The wild healer

The cure all shrub. Photo: Sohail Hashmi   | Photo Credit: de16 periscope sohail 1

A few years ago I was working at Leap Years, a creative activity centre for children started by Rahul Bhandare. Among the activities we conducted at Leap Years was walks through different parts of the city, its monuments, gardens and the little patches of forest that have managed to survive in Delhi, tenaciously clinging to the little foothold that they have in this rather uncaring concrete jungle.

The walks that I started with these school going kids gradually began to attract their parents and then through word of mouth the news spread. So I continue to climb steps of preserved and crumbling monuments and explore the small bits of green that one comes across along the truncated remains of the Arravalis.

On one of these walks through the Mehrauli Archaeological Park, a little girl called Madhavi, who was then in class two pointed to a shrub and told me excitedly, that is Vasaka. The shrub had lance shaped leaves, broad at the base ending in a sharp point, the leaves grew in profusion from several branches clustered around the central stem. Most branches were topped by white flowers with very fine light violet veins running through them. I asked Madhavi who told her about the shrub and what else does she know? She said she liked the flowers and her parents, who taught at Jawaharlal Nehru University, had shown her the plant.

A few weeks later, I had taken the kids out to hunt for the eggs and caterpillars of the monarch among the milkweed plants that grow in profusion in the rocky outskirts of the Arravalis. An office-boy called Subhash from Rajasthan accompanied us since he wanted to see the caterpillars. Subhash pointed to a Vasaka shrub and told me that the leaves and flowers are boiled or crushed and used as a cure for cough. On yet another outing, Vijay a driver who worked at Leap Years and belonged to Uttar Pradesh told me that the leaves were a cure for asthma, and that the leaves, branches and dried roots were all used to treat all kinds of ailments including joint pains, stomach disorders, skin infections and eczema. This wild shrub was turning into a miracle cure.

It was a few months before the penny dropped and the name Glycodin Cough Syrup popped up from the bank of childhood memories. I also remembered Terp Vasaka and the name Glycodin Terp Vasaka had a strangely familiar ring to it. This was the most popular cough syrup of my childhood days, consumed widely even today and here was the shrub that was the source of the medicine, growing wild all over the plains. Fortunately it is not neglected, ignored and forgotten. People know about it, not people like me and you, perhaps, but people who have an interest in history and our environment and more importantly ordinary people, people who we treat as ignorant or barely literate. How many other shrubs and trees are there in these small strips of green that we know nothing about, and do we care?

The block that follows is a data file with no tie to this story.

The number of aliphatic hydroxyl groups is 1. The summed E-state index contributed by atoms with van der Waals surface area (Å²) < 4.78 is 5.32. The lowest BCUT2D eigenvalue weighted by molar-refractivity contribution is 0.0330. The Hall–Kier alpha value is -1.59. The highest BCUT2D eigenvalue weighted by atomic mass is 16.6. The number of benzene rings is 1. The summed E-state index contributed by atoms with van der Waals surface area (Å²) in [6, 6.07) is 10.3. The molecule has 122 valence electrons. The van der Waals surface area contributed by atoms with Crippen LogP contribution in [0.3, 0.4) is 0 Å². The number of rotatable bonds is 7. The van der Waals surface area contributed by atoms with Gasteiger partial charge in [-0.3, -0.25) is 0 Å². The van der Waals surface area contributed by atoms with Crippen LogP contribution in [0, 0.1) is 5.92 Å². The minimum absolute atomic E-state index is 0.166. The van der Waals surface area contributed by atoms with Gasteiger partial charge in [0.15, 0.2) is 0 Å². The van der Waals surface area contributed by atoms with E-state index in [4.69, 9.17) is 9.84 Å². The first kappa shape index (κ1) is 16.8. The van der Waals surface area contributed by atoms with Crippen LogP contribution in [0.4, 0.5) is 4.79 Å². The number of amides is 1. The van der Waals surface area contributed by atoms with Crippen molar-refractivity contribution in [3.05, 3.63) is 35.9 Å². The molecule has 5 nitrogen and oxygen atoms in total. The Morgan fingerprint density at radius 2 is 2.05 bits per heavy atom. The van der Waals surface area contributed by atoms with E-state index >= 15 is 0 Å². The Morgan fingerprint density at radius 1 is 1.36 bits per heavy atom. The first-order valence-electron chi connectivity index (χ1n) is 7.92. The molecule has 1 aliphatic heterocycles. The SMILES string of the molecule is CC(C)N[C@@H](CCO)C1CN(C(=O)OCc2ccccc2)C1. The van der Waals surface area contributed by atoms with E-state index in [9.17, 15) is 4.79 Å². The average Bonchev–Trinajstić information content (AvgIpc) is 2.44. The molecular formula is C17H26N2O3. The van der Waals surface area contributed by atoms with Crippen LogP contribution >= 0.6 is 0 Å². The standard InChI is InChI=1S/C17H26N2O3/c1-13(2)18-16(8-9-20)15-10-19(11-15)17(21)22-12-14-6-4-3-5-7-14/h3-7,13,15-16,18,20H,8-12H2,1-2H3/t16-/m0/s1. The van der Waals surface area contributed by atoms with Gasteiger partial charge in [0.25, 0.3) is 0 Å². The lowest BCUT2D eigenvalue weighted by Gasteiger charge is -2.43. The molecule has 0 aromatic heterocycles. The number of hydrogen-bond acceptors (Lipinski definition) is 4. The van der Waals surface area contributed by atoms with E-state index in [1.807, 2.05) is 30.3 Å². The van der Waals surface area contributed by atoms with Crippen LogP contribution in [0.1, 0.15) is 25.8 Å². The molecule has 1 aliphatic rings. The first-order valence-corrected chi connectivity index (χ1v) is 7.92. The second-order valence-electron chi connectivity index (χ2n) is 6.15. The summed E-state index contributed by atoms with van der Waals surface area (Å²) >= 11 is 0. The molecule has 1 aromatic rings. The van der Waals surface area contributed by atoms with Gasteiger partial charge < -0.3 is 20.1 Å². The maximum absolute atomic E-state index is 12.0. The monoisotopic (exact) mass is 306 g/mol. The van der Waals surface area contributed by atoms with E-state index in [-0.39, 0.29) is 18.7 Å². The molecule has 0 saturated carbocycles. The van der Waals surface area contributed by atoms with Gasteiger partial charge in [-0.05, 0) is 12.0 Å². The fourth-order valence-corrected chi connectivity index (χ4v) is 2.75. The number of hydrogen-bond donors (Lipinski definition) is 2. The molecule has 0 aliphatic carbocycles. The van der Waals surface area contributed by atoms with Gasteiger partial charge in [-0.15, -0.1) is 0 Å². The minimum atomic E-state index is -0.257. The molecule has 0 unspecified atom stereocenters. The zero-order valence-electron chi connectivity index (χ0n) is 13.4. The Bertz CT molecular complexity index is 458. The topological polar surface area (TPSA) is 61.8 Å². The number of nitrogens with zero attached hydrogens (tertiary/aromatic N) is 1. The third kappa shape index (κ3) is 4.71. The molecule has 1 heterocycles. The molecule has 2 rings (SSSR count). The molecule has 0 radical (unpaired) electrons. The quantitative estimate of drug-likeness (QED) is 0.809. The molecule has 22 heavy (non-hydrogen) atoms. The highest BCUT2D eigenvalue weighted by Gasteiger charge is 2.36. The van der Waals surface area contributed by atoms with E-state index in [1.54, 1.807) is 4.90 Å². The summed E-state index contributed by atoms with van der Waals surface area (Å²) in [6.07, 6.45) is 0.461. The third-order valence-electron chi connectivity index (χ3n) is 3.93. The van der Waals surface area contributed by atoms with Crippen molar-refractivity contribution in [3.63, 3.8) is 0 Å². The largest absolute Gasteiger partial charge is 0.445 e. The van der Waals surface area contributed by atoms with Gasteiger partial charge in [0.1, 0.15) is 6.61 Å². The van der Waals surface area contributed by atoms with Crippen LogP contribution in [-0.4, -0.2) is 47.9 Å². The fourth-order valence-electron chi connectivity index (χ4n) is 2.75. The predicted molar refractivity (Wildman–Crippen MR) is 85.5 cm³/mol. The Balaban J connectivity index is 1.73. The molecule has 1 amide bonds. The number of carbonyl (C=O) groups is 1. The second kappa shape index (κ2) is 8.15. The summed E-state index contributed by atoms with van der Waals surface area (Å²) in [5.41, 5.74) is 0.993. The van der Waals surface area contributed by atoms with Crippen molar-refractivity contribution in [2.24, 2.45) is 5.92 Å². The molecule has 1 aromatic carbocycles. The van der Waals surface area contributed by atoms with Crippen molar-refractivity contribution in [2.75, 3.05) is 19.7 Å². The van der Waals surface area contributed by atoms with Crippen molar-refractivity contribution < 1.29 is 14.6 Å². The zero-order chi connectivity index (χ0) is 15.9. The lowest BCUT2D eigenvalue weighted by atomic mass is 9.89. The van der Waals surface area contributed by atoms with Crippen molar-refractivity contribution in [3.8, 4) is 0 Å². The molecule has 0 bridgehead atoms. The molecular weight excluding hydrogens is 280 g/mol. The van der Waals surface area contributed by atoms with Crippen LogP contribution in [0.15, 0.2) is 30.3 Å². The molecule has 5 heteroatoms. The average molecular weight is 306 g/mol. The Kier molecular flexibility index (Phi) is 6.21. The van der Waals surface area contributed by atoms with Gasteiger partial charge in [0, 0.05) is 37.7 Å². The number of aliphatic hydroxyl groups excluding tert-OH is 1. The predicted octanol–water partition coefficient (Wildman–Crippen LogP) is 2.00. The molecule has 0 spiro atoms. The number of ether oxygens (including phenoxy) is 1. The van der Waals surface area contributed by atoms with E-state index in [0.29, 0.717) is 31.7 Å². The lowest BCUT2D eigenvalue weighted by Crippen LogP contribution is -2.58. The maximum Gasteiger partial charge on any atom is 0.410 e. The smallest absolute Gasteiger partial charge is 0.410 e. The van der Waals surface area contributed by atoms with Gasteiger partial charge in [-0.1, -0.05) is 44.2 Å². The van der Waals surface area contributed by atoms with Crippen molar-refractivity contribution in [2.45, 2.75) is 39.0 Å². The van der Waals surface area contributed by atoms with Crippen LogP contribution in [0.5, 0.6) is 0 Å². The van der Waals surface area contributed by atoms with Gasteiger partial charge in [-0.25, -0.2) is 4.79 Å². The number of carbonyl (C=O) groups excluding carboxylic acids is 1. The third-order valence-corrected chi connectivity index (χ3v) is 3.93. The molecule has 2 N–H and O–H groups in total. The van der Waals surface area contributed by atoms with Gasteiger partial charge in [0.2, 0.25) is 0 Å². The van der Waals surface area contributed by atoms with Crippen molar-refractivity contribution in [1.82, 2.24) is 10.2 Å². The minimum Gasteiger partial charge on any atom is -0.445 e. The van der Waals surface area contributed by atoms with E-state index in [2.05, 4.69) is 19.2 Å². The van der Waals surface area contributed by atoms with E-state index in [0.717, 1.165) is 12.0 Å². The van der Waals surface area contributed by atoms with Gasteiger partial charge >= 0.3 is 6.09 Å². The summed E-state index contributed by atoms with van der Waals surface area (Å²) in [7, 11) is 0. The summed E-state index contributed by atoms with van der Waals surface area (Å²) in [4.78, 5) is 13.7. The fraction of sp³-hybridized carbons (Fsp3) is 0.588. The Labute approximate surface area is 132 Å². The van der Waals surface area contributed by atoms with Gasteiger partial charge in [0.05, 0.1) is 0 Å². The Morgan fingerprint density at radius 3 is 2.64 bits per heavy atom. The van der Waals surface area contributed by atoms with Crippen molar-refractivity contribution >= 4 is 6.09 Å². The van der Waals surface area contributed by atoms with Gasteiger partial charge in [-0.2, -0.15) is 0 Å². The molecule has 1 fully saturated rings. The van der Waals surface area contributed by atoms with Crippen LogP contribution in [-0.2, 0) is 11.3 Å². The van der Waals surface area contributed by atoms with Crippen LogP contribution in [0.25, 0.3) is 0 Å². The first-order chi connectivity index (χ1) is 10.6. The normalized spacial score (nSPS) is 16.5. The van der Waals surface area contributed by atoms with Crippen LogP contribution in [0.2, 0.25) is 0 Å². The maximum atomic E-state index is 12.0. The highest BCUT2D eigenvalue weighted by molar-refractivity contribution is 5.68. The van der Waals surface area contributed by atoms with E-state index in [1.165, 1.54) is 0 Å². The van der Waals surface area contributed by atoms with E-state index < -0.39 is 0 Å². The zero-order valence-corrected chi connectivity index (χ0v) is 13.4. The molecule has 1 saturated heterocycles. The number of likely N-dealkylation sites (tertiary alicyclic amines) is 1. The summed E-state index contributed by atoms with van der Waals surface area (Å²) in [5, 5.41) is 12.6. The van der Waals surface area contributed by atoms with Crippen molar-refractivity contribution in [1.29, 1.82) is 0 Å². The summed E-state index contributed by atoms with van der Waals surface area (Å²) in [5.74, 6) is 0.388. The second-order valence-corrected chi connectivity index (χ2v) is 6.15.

Last Sunday, I requested Pradip Krishen, film maker and the Tree Man of Delhi, to take some of us for a walk through Sanjay Van near Kishan Garh and Vasant Kunj and he showed us what we do not see even if we go to these forests every day. It was sheer joy to see a man who knew every shrub, every tree, every creeper, knew when they flower and when they shed their leaves and how trees that do not belong to this environment behave when they are re-located in alien environment, some like the invasive Juliflora Prosopis, popularly known as the Vilayati Keekar and Su Babool, spell doom for the native vegetation like the Ronjh and Desi Keekar, while others like the Terrygota, I hope I have the spellings right, grow stunted and deformed while they grow into magnificent trees in their native Dehradun. It was Pradip who told us that the Vasaka is not grazed because of the bitter tasting leaves. Vasaka is known as Adhatoda in Malayalam which translates into “a plant that goats do not touch”.

The care with which Pradip touched each tree or leaf or drew our attention to the miniscule flowers as he talked about them made you wonder, how many Pradip Krishens does this city need to stop the wanton chopping and destruction of whatever green cover we have left in this city.

Even as he was taking us around, there were bulldozers outside the Sanjay Van breaking down the oldest part of our geological heritage -- bits of the Arravalis that protrude from Sanjay Van. Breaking them down, pulling down trees and shrubs, trampling upon clumps of Vasaka, all for a car park being built ostensibly for visitors to the proposed Bio-Diversity Park, of which one sees no sign, but the car park and the fencing of the forest continues unabated. While this mayhem rampaged unchecked someone stole Pradip’s car, stolen from the gate of Sanjay Van in broad daylight, right under the nose of a police picket and a guard post at one of the gates.

I was hoping that I’ll be able to pull Pradip out once in a while from his work in greening Jodhpur, requesting him to lead such walks for larger groups, to hopefully build a group that will begin to see and care for the trees in these forests and save them from this mad race to concretise every bit of land. After losing his car on his first outing with this group, I wonder if anyone of us will have the courage to go to him again.

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Printable version | Mar 7, 2021 2:24:24 PM |

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